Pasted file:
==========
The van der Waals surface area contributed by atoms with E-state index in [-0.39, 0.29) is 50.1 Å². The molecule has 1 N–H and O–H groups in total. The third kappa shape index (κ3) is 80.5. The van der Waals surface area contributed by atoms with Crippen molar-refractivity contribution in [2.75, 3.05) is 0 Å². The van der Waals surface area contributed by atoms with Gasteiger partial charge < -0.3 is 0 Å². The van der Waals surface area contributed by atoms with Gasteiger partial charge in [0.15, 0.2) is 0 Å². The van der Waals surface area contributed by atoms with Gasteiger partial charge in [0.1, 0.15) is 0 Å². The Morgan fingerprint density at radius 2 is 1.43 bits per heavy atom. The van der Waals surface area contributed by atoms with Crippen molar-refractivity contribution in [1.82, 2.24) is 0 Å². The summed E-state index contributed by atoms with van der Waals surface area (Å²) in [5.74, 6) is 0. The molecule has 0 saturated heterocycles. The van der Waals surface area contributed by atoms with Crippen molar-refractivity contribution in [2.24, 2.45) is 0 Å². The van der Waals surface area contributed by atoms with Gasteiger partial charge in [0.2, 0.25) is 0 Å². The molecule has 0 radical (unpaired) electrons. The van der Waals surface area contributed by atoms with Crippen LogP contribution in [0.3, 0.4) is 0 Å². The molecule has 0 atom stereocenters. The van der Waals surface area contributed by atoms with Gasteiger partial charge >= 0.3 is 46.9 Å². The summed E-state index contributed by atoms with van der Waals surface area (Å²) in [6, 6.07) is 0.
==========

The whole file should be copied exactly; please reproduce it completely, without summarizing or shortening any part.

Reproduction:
The van der Waals surface area contributed by atoms with E-state index in [-0.39, 0.29) is 50.1 Å². The molecule has 1 N–H and O–H groups in total. The third kappa shape index (κ3) is 80.5. The van der Waals surface area contributed by atoms with Crippen molar-refractivity contribution in [2.75, 3.05) is 0 Å². The van der Waals surface area contributed by atoms with Gasteiger partial charge < -0.3 is 0 Å². The van der Waals surface area contributed by atoms with Gasteiger partial charge in [0.15, 0.2) is 0 Å². The van der Waals surface area contributed by atoms with Gasteiger partial charge in [0.1, 0.15) is 0 Å². The Morgan fingerprint density at radius 2 is 1.43 bits per heavy atom. The van der Waals surface area contributed by atoms with Crippen molar-refractivity contribution in [1.82, 2.24) is 0 Å². The summed E-state index contributed by atoms with van der Waals surface area (Å²) in [5.74, 6) is 0. The molecule has 0 saturated heterocycles. The van der Waals surface area contributed by atoms with Crippen molar-refractivity contribution in [2.24, 2.45) is 0 Å². The van der Waals surface area contributed by atoms with Gasteiger partial charge in [0.2, 0.25) is 0 Å². The molecule has 0 radical (unpaired) electrons. The van der Waals surface area contributed by atoms with Crippen LogP contribution in [0.3, 0.4) is 0 Å². The molecule has 0 atom stereocenters. The van der Waals surface area contributed by atoms with Gasteiger partial charge >= 0.3 is 46.9 Å². The summed E-state index contributed by atoms with van der Waals surface area (Å²) in [6, 6.07) is 0.